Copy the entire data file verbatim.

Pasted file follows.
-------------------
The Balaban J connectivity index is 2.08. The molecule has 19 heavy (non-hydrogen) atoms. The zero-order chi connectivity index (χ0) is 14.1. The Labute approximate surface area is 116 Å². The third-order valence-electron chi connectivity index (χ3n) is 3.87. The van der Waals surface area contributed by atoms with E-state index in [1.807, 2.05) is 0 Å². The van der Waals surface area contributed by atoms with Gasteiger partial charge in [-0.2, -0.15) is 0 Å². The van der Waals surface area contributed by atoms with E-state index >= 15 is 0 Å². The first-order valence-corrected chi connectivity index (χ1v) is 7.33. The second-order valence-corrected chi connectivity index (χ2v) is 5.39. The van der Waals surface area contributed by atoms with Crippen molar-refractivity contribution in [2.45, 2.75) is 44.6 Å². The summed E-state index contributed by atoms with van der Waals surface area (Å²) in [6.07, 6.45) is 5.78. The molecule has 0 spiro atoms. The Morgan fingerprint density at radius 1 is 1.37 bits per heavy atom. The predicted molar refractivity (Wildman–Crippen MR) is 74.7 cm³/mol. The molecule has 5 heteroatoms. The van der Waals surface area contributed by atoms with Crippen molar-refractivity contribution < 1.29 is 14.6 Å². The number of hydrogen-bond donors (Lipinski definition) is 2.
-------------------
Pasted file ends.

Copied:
The Balaban J connectivity index is 2.08. The molecule has 19 heavy (non-hydrogen) atoms. The zero-order chi connectivity index (χ0) is 14.1. The Labute approximate surface area is 116 Å². The third-order valence-electron chi connectivity index (χ3n) is 3.87. The van der Waals surface area contributed by atoms with E-state index in [1.807, 2.05) is 0 Å². The van der Waals surface area contributed by atoms with Gasteiger partial charge in [-0.2, -0.15) is 0 Å². The van der Waals surface area contributed by atoms with E-state index >= 15 is 0 Å². The first-order valence-corrected chi connectivity index (χ1v) is 7.33. The second-order valence-corrected chi connectivity index (χ2v) is 5.39. The van der Waals surface area contributed by atoms with Crippen molar-refractivity contribution in [2.45, 2.75) is 44.6 Å². The summed E-state index contributed by atoms with van der Waals surface area (Å²) in [6.07, 6.45) is 5.78. The molecule has 0 spiro atoms. The Morgan fingerprint density at radius 1 is 1.37 bits per heavy atom. The predicted molar refractivity (Wildman–Crippen MR) is 74.7 cm³/mol. The molecule has 5 heteroatoms. The van der Waals surface area contributed by atoms with Crippen molar-refractivity contribution < 1.29 is 14.6 Å². The number of hydrogen-bond donors (Lipinski definition) is 2.